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Welcome to the Faculty of Biology, Medicine and Health

We welcome you to the start of your Postgraduate Taught Programme in the School of Biological Sciences, Faculty of Biology, Medicine and Health at the University of Manchester. The University has a worldwide reputation based on high quality teaching and research, and I am sure that your taught programme will provide an inspirational platform for your future career success.

Within the Faculty, our goal is to create an environment that allows you to excel and reach your full potential. Offering access to first-class facilities and strong links with eminent researchers, commercial partners and regional health-service providers, our postgraduate taught programmes are designed to meet the diverse needs of all our students. The curriculum of our taught programmes provides the knowledge and skills you will need in your subject area and all our Masters programmes include an opportunity to carry out an independent research project on subjects spanning areas of life sciences and biomedical research from molecular to experimental biology and clinical medicine. While subject areas cover a broad range of disciplines, all our taught programmes have a number of common aims:

  • To enhance your knowledge, and a critical awareness of your chosen subject. Whether you are a graduate, professional or have a clinical background, the programmes have been tailored based on previous student feedback.
  • To obtain a comprehensive understanding of techniques applicable to your area of research and to develop new skills to a high level.
  • To address complex issues with originality and insight.
  • To demonstrate self-direction and an independent learning ability required for future career progression.

As a student of the Faculty of Biology, Medicine and Health, you will be expected to take responsibility for your learning, within a supportive environment that fosters your development and helps prepare you for your future career. This handbook will be a useful resource as you progress through your taught programme. It provides programme specific information that I am sure that you will find helpful throughout your study. If however, you have questions or would like some further advice, please do not hesitate to contact the people listed in this handbook for further information and assistance.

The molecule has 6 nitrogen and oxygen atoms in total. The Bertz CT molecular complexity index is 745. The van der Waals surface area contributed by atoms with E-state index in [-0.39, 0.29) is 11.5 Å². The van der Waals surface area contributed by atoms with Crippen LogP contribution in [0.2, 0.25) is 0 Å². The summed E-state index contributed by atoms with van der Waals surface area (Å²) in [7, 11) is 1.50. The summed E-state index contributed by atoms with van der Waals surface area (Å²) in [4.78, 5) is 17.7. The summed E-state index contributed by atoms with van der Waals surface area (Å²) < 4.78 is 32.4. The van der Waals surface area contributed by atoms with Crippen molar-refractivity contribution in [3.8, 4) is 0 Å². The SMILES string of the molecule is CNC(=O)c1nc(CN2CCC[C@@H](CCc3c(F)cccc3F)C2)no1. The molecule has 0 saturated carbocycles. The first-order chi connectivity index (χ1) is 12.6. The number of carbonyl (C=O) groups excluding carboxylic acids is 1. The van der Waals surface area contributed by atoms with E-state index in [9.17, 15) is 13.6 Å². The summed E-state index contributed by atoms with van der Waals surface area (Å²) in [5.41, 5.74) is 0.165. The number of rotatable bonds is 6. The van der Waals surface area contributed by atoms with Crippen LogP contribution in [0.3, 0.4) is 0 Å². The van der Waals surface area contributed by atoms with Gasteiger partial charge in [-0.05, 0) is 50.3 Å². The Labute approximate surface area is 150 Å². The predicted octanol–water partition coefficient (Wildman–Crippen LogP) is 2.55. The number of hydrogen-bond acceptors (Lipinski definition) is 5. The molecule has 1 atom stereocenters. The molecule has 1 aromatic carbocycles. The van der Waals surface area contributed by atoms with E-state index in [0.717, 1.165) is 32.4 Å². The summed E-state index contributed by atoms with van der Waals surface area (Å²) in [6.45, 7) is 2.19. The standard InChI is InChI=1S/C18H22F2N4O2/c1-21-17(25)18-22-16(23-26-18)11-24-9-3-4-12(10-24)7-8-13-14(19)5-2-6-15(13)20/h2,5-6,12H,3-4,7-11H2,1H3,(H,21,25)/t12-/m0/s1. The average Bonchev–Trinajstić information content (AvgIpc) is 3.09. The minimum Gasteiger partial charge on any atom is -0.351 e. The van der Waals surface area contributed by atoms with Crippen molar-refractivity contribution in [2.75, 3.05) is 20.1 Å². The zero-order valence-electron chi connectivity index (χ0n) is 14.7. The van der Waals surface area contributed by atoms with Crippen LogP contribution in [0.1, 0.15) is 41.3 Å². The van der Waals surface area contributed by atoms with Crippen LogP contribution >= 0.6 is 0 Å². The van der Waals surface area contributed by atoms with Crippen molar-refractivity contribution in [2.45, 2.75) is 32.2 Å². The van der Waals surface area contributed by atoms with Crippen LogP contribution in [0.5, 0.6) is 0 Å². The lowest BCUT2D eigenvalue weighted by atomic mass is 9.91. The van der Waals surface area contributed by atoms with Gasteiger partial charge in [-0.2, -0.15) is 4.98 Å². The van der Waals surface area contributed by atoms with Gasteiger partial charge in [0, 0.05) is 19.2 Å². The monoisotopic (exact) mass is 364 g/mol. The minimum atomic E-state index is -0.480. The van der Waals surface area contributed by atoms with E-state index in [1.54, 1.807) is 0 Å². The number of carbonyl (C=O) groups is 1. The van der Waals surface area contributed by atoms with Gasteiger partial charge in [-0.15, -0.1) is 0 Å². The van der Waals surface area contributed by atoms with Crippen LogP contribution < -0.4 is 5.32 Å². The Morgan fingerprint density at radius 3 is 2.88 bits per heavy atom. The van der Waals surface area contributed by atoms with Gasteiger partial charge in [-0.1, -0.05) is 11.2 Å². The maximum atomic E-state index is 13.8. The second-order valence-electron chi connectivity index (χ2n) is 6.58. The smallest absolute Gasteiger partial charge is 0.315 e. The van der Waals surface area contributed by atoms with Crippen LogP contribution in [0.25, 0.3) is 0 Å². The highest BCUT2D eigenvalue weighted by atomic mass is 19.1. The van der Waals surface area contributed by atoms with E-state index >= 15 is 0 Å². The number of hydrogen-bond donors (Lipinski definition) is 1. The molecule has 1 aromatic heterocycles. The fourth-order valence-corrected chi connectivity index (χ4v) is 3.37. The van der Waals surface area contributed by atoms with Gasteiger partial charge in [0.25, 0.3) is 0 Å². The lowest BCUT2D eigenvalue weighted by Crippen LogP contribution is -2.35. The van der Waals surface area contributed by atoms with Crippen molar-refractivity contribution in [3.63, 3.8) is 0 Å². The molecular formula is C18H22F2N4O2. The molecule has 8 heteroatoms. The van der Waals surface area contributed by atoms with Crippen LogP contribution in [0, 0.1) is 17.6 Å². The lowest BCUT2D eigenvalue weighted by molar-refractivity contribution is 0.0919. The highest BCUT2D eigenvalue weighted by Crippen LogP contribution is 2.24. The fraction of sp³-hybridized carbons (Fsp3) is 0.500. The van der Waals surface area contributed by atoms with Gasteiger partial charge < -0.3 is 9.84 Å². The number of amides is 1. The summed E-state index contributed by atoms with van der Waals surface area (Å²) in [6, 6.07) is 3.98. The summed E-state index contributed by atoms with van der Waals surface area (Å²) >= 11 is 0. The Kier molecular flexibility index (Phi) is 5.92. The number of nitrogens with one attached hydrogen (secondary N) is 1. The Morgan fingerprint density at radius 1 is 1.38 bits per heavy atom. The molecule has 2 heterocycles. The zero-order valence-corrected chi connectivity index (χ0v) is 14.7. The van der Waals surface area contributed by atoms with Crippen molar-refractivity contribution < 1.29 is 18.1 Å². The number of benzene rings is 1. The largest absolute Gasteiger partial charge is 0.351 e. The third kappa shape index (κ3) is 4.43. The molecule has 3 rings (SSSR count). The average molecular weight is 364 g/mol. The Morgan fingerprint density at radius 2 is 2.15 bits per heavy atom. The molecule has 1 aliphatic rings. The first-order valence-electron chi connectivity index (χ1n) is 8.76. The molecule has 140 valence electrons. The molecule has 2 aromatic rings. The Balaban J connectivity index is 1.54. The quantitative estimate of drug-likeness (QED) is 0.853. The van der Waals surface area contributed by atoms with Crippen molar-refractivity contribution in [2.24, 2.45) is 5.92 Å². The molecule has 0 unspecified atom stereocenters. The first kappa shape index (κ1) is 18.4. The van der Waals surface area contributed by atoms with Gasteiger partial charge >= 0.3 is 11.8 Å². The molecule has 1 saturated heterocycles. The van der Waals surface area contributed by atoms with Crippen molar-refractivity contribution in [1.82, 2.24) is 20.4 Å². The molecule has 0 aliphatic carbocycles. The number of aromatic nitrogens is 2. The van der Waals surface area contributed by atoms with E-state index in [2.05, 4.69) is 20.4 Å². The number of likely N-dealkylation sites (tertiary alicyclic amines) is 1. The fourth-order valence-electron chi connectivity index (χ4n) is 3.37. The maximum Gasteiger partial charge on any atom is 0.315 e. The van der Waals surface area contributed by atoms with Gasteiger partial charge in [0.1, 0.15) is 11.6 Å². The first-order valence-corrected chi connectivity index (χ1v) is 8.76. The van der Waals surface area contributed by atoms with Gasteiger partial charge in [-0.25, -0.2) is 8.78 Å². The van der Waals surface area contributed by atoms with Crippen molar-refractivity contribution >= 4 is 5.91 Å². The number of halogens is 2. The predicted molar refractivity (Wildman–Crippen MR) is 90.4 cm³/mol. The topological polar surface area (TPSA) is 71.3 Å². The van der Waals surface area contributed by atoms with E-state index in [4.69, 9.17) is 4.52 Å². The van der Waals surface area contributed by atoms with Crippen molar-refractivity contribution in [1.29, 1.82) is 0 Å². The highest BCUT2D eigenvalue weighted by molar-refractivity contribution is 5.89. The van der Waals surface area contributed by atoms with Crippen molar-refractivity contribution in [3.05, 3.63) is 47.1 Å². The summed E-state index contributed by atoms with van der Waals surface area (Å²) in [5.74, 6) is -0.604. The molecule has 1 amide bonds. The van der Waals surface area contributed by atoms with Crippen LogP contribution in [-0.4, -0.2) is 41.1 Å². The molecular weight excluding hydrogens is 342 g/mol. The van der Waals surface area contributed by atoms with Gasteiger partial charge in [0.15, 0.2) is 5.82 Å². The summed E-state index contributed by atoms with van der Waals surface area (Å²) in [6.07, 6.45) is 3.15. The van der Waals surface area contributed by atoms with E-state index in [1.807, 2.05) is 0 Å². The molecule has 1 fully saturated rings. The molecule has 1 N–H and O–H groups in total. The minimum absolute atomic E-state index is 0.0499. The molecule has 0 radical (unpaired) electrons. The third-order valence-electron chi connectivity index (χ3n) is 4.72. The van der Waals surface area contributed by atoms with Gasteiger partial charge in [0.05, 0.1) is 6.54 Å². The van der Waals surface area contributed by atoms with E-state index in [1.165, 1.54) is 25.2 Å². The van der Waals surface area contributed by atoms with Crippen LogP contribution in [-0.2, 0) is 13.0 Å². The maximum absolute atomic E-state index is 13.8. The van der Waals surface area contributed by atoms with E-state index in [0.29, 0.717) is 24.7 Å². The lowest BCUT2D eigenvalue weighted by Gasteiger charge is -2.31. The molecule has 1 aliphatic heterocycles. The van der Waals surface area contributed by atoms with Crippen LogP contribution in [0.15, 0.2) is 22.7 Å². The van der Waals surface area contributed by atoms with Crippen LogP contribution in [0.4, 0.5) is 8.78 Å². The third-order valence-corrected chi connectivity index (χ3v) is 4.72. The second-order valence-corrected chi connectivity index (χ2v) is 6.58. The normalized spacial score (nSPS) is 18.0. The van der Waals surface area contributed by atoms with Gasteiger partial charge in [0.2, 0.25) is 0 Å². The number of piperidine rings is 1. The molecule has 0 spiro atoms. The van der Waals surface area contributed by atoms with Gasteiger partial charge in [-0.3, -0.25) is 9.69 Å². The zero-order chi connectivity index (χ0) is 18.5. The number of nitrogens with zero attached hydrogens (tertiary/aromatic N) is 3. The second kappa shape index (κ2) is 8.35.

I wish you every success as you embark upon your taught programme, and in your future career.

Professor Sarah Herrick
Director for Postgraduate Taught Education for the School of Biological Sciences; Faculty of Biology, Medicine and Health


Compulsory Introductory Course

All students are automatically enrolled onto an introductory unit (BIOL62000) that provides information on health and safety, academic malpractice and academic literacy. Completion instructions for each of these sections are clearly defined within the course.

Completion of the academic malpractice and health and safety sections is mandatory for all students. All assessments must be completed as soon as possible after the programme begins, with the academic malpractice assessment completed before the first piece of coursework is submitted and no later than 31 October 2022. Completion of these assessments is monitored by the School.

All students are also strongly advised to complete the academic literacy section.

Key Contact Details